A Site for Photographers by Photographers

Community > Forums > photo.net > Lenses > Sigma, Tamron and Quantaray...

Featured Equipment Deals

The Fine Art of Dog Photography: An Interview with Sophie Gamand Read More

The Fine Art of Dog Photography: An Interview with Sophie Gamand

Sophie Gamand, a French fine art photographer based in New York City, takes absolutely charming photos of dogs. Join us as we talk about finding her niche as a fine art photographer, her award-winning...

Latest Equipment Articles

4 Outdoor & Adventure Photo Packs Read More

4 Outdoor & Adventure Photo Packs

Photo packs have come a long way in the past decade, especially those that are targeted toward outdoor and adventure photographers. Alaska-based adventure photographer Dan Bailey takes a closer look...

Latest Learning Articles

Getting Started in Video Read More

Getting Started in Video

Photographer Ted Kawalerski made the transition from still to motion and has never looked back. Ted takes you through the steps to get started in a medium that will open your photography business to...


Sigma, Tamron and Quantaray lenses ... differences?

James Casey , Jul 25, 1999; 11:24 p.m.

It is my understanding that Sigma, Tamron and Quantaray lenses are all made by Sigma, all rolling off the same factory floor ...

My question: does anyone know the major differences between the quality of these lenses, or is this some huge marketing ploy?

Thanks ... james.

Responses

Neal Vaughan , Jul 26, 1999; 12:42 a.m.

Sigma and Tamron are two completely different companies, with completely different product lines. Not connected at all. Ritz Camera, as a result of a contract with Sigma, sells the Quantaray optics exclusively. The lenses are always the same optically as Sigma's, but cosmetically, they are a little bit different to distiguish them from Sigma's line. There are wide differences between the quality of differnt lenses from just one of the manufacturers. Both Sigma and Tamron made low-level lenses made for consumers that are decent and very cheap, and both of them also make pro-level lenses that can compete with the camera makers own lenses. You cant really say that one brand is better than another in this case, its kinda impossible because of the variations in lenses. Quantaray lenses, on the other hand, are usually Sigmas's non-professional lenses. They have about 10 or so lenses overall, but none are truly professional.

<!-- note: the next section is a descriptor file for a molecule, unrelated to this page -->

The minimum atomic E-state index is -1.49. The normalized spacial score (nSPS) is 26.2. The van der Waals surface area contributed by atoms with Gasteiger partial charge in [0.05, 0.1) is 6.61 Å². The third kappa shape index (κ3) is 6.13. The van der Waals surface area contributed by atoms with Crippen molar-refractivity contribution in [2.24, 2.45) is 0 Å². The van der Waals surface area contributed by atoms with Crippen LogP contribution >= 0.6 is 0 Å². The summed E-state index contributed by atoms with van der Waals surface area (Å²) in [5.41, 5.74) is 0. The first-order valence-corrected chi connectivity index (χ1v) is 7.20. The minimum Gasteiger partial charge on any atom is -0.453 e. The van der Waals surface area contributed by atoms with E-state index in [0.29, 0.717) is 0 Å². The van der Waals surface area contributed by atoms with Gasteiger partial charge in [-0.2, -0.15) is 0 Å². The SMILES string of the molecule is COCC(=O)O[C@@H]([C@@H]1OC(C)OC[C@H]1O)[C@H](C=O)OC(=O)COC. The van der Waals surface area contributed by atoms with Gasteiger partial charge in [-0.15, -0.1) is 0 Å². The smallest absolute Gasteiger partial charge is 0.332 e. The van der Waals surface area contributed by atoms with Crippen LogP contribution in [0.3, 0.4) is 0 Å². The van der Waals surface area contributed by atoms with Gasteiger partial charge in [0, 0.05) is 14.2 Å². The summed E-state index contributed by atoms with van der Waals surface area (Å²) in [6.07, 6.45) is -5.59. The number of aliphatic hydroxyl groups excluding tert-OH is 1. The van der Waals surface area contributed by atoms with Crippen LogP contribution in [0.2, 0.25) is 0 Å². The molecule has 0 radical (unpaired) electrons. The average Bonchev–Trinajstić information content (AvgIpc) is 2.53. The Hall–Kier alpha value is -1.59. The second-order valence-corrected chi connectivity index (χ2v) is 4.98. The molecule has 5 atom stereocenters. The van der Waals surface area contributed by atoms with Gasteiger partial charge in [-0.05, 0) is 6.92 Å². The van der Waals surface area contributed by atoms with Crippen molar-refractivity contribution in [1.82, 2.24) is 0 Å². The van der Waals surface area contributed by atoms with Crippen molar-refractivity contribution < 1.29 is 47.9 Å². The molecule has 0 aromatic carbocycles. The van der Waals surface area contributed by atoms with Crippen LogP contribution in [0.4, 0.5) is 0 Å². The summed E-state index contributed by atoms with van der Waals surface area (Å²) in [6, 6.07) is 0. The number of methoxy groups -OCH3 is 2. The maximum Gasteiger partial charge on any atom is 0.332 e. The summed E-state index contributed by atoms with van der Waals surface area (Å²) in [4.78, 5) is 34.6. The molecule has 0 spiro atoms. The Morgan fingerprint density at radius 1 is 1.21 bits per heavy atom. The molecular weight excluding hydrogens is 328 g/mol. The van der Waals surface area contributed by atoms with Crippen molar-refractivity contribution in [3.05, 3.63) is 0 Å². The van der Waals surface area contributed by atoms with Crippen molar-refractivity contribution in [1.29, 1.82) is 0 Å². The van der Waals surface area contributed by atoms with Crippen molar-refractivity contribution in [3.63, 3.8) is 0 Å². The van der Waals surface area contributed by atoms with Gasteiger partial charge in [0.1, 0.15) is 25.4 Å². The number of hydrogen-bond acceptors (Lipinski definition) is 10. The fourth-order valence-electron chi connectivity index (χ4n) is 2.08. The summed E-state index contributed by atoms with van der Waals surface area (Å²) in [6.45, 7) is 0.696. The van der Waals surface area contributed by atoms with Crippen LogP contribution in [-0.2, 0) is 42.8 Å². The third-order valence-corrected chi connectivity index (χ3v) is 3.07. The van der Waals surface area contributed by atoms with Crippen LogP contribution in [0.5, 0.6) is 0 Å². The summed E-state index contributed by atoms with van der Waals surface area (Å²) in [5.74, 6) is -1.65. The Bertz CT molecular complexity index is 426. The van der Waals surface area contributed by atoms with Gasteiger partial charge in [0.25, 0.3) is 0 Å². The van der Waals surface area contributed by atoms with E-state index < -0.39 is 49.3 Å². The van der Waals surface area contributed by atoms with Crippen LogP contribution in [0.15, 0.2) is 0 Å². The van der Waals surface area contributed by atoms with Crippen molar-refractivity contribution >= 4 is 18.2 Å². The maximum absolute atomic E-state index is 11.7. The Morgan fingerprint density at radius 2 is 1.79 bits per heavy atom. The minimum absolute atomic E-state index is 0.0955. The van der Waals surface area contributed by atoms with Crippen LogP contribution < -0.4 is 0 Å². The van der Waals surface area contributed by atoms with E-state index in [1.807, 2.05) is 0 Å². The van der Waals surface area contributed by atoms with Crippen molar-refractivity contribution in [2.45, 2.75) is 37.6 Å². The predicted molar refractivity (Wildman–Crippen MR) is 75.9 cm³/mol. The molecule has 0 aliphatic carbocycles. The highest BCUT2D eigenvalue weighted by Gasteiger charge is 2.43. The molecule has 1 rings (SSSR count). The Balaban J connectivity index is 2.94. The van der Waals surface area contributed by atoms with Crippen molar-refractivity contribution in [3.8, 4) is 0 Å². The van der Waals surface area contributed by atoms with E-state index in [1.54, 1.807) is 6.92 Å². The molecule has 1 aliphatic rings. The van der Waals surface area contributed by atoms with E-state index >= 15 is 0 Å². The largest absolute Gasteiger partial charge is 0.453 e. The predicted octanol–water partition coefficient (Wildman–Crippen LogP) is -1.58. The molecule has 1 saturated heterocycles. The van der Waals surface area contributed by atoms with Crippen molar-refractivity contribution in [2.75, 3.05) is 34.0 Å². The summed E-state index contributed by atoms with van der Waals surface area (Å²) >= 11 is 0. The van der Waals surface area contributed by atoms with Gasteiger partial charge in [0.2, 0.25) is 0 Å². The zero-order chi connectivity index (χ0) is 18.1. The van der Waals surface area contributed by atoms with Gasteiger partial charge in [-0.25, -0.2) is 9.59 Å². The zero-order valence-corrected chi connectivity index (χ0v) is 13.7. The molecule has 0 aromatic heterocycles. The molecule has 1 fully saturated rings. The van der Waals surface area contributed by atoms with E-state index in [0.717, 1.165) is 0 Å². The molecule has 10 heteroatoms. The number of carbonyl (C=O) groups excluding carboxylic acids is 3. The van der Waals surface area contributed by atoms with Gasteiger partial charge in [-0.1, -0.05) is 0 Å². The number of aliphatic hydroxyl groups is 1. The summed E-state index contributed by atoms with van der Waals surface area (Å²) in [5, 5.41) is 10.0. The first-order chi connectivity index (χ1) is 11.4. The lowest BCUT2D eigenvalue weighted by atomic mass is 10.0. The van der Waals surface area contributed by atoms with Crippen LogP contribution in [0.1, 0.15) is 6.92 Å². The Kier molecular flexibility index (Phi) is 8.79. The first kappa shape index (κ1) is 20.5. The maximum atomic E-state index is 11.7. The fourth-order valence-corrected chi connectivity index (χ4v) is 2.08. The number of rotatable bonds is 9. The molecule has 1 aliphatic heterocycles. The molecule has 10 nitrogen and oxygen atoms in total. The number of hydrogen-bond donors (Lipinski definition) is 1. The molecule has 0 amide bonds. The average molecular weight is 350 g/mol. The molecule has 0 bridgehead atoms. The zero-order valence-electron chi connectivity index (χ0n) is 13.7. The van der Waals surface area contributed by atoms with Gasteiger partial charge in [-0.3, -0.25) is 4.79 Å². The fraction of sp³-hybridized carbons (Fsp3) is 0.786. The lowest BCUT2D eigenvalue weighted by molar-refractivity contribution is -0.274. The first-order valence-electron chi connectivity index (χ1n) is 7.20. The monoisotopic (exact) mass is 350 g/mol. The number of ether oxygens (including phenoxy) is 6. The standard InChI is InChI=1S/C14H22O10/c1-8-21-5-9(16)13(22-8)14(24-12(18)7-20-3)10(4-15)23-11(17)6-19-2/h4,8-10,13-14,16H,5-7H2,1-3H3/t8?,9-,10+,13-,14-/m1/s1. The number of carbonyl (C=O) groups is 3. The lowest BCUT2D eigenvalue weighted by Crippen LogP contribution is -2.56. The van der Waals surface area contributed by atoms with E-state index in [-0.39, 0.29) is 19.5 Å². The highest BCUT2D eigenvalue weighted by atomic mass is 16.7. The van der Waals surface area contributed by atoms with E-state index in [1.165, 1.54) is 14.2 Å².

Joseph Albert , Jul 26, 1999; 10:25 p.m.

I don't have alot of experience with Sigma lenses, nor with the newer Tamron lenses, but of the dozen or so sigma and tamron lenses that I've handled, I'd say that the Tamron lenses generally have been noticeably more robust in build quality than the Sigma ones.

Tamron denotes their higher end lens line with the notation, "SP" that stands for "Super Performance". You didn't ask about Tokina, another third party company, but they denote their high end line with the trademark, "ATX", and they add "APO" for an apochromatic design, or "SD" for a design with "super-low-dispersion" or just low-dispersion glass.

Sigma adds prefixes like "APO" if low dispersion glass and an apochromatic design are used. But you have to be a little more careful with Sigma since they are more liberal with the "APO" suffix than the other 3rd party companies are with their high end lettering. Sigma sometimes will add a single low-dispersion element and then use the APO lettering for a not all that high quality optic.

With all these companies, even in their premium line indicated by SP/ATX/APO or whatever, there is more variability in quality than there is with the lenses made by the major camera companies, which in 35mm means Canon, Contax, Leica, Minolta, Nikon, Olympus, and Pentax. But some of the 3rd party lenses represent outstanding values for the less label-conscious photographers.

There are some other brands who are exclusively marketing labels for lenses made by others, including Soligor, Vivitar, Spiratone, and some others.

Nhat Nguyen , Aug 25, 2000; 12:59 a.m.

I just did a side by side comparison of a Quantaray 24mm lens and a Sigma 24mm lens and they indentical, of course with the exception of the names and designations on the front rim.

This is a deal if you find a used for under $100. The Sigma 24mm AF, i surprisingly found out, has a higher rating than the Nikon 24mm AF on the photodo.com site!

I just won one on a Yahoo auction for $75. I will write a follow email about it's performance.

Derek K. Miller , Sep 08, 2006; 02:32 a.m.

As mentioned, Quantaray is Ritz Camera's Sigma re-brand. I've had good luck with a couple of Quantaray zooms, one manual focus Nikon-mount 28-200 mm I bought in the early '80s and which was stolen in 1991; and a similar, autofocus 70-210 mm I bought in 1995 for my F601 and still use on my D50.

For the money (quite low) they perform extremely well, and I would recommend them over the low-end lenses from Nikon (or, presumably, Canon, Olympus, Pentax, et. al.), which tend to have a price premium just for the name. The Quantaray/Sigmas, being consumer- grade, are not as good as the higher-end lenses from Nikon and the others, but you wouldn't expect that at the price anyway.

I just bought a 24mm Quantaray "Tech-10" (no idea what that designation means) from eBay, and we'll see how that does.

Back to top

Notify me of Responses